UV Air Purifiers Gain Popularity During Pandemic in Commercial Sector
Since the beginning of the year 2020, the United States has faced the effects of the Covid-19 pandemic and everything has changed significantly in just about every domain. Most food establishments have been put on hold, schools have been closed, the sports industry as well, and people have had to stay quarantined on and off until this very day (in some states). People have been eating more and exercising less, which has created a secondary pandemic of obesity. But now that businesses are opening up again, every owner wants to make sure that they respect the safety regulations and so they have made extra purchases to make sure their patrons are safe from infection.
One of those purchases has to do with air purifiers, seeing as there has been a 57% growth in sales in 2020, and that percentage continues to grow, due to both the pandemic and the surfacing wildfires on the West Coast. To see some of the types of purifiers available, the way that they work, and their efficiency, keep on reading.
Feature-rich Air Purifier Options
Nowadays, purifiers have evolved to a point where there are many types available to accommodate the needs of anyone looking to get one for their home, work establishment, and any other space that needs clean air. The options you can look at are:
- With or Without a Filter: Although it might seem counterproductive to make a device that lacks the main component that can purify the air, technology has advanced enough so that the presence of a filter isn’t a must anymore.
- Permanent or Replaceable Filters: For those who can spend some extra time, there are filters that you can wash or vacuum, and for those who can spend some extra money, there are replaceable filters.
- Extra Layers: You can have options with UV light sanitization, odor-solving Carbon filters, Ionizers to neutralize small particles, and more.
- Combos: To also address the level of humidity in a room there are air purifiers and humidifier/dehumidifier combos available.
So, if you would want to spend less time on maintenance and also up the humidity in a room, you could easily get the best filterless air purifier with humidifier and solve all issues in one fell swoop.
The particular feature of the purifiers that has piqued the interest of many buyers is the integrated UV light sanitization, as it has been widely discussed during this time. We’re going to go through the topics of how many types of UV light exist, how they work, how they work against Covid-19, how purifiers with UV light work, and how efficient they are at sanitizing.
UV Light Categories
To give a little detail about the light perception capabilities of the human eye, the visible light spectrum has a wavelength range from 380 nanometers to 700. This is the reason why certain types of UV light give off the tiniest hint of color that we can see, whereas others don’t. The 3 types are:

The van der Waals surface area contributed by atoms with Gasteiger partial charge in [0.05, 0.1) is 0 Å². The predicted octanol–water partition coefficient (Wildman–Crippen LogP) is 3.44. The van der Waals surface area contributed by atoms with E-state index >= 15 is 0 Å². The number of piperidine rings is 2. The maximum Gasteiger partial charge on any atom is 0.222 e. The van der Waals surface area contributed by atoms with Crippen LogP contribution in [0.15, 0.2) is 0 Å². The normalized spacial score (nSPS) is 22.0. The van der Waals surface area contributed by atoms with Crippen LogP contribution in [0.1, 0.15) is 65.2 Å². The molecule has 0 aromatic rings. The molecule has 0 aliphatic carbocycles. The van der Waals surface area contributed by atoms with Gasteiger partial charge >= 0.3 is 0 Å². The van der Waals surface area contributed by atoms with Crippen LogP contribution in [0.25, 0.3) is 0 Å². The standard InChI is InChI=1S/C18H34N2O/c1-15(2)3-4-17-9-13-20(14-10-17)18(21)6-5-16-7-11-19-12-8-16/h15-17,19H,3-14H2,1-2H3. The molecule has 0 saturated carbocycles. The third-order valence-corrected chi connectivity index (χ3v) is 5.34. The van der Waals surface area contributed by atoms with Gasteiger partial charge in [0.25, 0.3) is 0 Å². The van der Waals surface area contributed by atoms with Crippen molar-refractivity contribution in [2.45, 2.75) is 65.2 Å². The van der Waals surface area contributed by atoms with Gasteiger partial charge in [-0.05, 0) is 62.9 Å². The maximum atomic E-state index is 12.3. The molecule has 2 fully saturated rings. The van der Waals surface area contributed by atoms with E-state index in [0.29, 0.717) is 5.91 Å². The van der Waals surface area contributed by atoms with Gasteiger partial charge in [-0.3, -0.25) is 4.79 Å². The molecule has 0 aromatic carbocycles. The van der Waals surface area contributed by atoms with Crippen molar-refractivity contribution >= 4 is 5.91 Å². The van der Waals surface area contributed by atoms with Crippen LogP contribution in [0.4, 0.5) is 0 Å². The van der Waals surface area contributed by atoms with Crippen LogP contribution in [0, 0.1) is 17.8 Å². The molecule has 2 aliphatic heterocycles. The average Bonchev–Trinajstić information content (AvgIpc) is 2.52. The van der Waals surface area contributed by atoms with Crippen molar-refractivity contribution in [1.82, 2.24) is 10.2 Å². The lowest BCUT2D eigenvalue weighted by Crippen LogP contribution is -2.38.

- UV-A – it vibrates quicker than visible light and has a nanometer range from 315 to 400
- UV-B – higher vibration, with a nanometer range from 280 to 315
- UV-C – highest vibration speed and energy, with a nanometer range from 100 to 280 (these aspects make it the most efficient at destroying germs)
How does UV light work?
As mentioned previously, out of all 3 types, UV-C has been proven to be the optimal choice and it has been used to eradicate germs during the course of more than 50 years. The way it works is tied to the elements that make up the DNA, namely the adenine, thymine, guanine, and cytosine. When in action, UV light alters these molecules (usually the thymine or the cytosine) and causes them to bond together in a way they normally wouldn’t. This irregularity causes genetic damage, making it so that viruses or bacteria die because they are single-cell and need their DNA to survive.
Although human genetic molecules are capable of mending themselves, excessive exposure can cause great damage. This especially concerns the eyes, but also the skin, since repeated burns can lead to skin cancer.
UV Light VS Air Pollutants
The factors that come into play when analyzing how effective UV-C is at eradicating air pollutants are the following:
- If the bacteria make contact with the light
- Duration of contact with the light
- Whether the light comes from a device that has an airflow, thus having a breeze that hinders its capabilities
- Bulb material
- Light dosage and dosage required to kill certain bacteria
UV lights have been employed in the 1930s to prevent measles in schools by using an “upper room” technique. This technique consisted of UV lamps attached to the ceilings, space where they would go through the sanitization process, followed by devices that cycled the clean air down.